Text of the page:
AndrewPrice said...

Thanks Pitts. I suspect the Democrats cling to these "institutions" because they are heavily unionized and they want to keep their union friends employed.

And I think you're right that they won't change, so there isn't much point in sending this article to any editors. But you never know, it might be worth a shot.

AndrewPrice said...

CrispyRice, Thanks, we do try to keep you informed of as much as we can!

You put your finger on one big advantage newspapers do have -- they can easily gather all sorts of information that people may not want to hunt for across a dozen different websites. But to be effective, they need regain people's trust, and to do that, they need to drop the left wing bias. Good comment!

USArtguy said...

To add to a couple points already made, while in my second go-round as a college student I took a Newspaper Layout and Editing class taught by a City Desk Editor from our local paper. Because by this time I was a "non-traditional" student (older, part-time at night because I already had a full time job) I wasn't afraid to challenge the teacher. Especially when the subject dealt more with opinion rather than the mechanics of the subject. Anyway, her attitude was journalists are the "gatekeepers" of news and the arbiters of language, the defenders of words to keep the great unwashed masses from poisoning the lexicon. To even disagree was akin to blasphemy in her mind.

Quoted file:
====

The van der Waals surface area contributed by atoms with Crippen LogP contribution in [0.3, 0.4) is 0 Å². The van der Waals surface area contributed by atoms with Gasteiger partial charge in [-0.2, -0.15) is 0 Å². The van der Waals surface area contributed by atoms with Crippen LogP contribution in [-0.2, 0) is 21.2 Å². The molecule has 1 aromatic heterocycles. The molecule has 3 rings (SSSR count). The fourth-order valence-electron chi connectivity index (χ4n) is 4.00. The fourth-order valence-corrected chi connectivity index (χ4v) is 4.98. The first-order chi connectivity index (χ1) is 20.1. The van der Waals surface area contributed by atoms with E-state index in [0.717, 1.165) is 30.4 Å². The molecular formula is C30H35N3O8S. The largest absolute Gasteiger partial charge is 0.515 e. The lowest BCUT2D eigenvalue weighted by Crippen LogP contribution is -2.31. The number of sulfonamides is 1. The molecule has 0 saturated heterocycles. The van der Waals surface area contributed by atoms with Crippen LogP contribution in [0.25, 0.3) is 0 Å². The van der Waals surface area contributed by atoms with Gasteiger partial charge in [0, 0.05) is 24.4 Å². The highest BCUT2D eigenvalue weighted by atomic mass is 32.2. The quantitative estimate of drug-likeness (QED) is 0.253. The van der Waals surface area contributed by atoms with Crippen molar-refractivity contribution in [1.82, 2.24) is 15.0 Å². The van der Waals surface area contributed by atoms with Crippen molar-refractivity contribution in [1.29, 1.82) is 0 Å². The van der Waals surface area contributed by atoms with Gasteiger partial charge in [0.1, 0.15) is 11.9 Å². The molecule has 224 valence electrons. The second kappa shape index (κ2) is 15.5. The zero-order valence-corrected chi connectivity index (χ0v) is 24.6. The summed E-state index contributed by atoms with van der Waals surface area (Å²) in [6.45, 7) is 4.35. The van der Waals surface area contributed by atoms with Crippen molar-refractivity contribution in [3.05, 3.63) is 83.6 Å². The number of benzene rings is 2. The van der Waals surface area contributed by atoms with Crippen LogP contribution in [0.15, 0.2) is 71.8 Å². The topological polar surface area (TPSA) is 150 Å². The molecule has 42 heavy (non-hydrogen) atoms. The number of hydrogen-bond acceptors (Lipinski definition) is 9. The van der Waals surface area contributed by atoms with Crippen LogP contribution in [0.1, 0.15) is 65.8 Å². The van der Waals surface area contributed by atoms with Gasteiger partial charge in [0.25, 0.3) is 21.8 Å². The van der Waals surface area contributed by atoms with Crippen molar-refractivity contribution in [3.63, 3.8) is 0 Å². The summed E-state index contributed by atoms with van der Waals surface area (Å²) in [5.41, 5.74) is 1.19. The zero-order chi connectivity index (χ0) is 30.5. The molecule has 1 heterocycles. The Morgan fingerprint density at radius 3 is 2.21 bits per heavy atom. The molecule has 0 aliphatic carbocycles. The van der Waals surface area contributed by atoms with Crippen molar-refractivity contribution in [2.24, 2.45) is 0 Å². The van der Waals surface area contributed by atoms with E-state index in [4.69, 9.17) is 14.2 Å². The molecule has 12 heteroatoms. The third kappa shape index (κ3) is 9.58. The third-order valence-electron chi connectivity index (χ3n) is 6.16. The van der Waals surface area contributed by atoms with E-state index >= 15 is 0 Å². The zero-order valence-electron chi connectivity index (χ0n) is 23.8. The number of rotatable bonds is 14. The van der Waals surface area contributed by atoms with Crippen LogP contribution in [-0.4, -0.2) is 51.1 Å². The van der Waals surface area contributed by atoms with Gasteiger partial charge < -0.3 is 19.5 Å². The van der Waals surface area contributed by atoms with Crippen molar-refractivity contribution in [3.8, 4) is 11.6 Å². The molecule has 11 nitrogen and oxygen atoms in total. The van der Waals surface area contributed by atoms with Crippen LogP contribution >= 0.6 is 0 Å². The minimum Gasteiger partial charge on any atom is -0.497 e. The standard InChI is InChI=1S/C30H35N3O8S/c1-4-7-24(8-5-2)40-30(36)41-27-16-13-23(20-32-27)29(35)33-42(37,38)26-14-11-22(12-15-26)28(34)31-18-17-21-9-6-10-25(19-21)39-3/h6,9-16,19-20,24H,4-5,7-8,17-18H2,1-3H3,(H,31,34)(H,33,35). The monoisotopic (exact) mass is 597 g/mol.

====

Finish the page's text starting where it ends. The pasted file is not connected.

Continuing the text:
AndrewPrice said...

USArtguy, That's exactly the problem -- they have disdain for their audience. They have politicized themselves and they think that they are a superior group who need to keep us in check and tell us what's good for us. That's why they are blind to reality.

Rather than understanding that people don't like their product and changing their ways, they blame the people for not being sufficiently enlightened. That's why they have no qualms about shading the truth or lying or presenting the most bizarre illogic as logic -- they don't respect their audience and feel no need to be up front with them.

And if you want to see their view of us, look at the crappy, over-sexed, over-violent, under-thought articles that they put out under the banner: "this is what our stupid, unwashed audience demands." That tells you all you need to know about how they view their readers.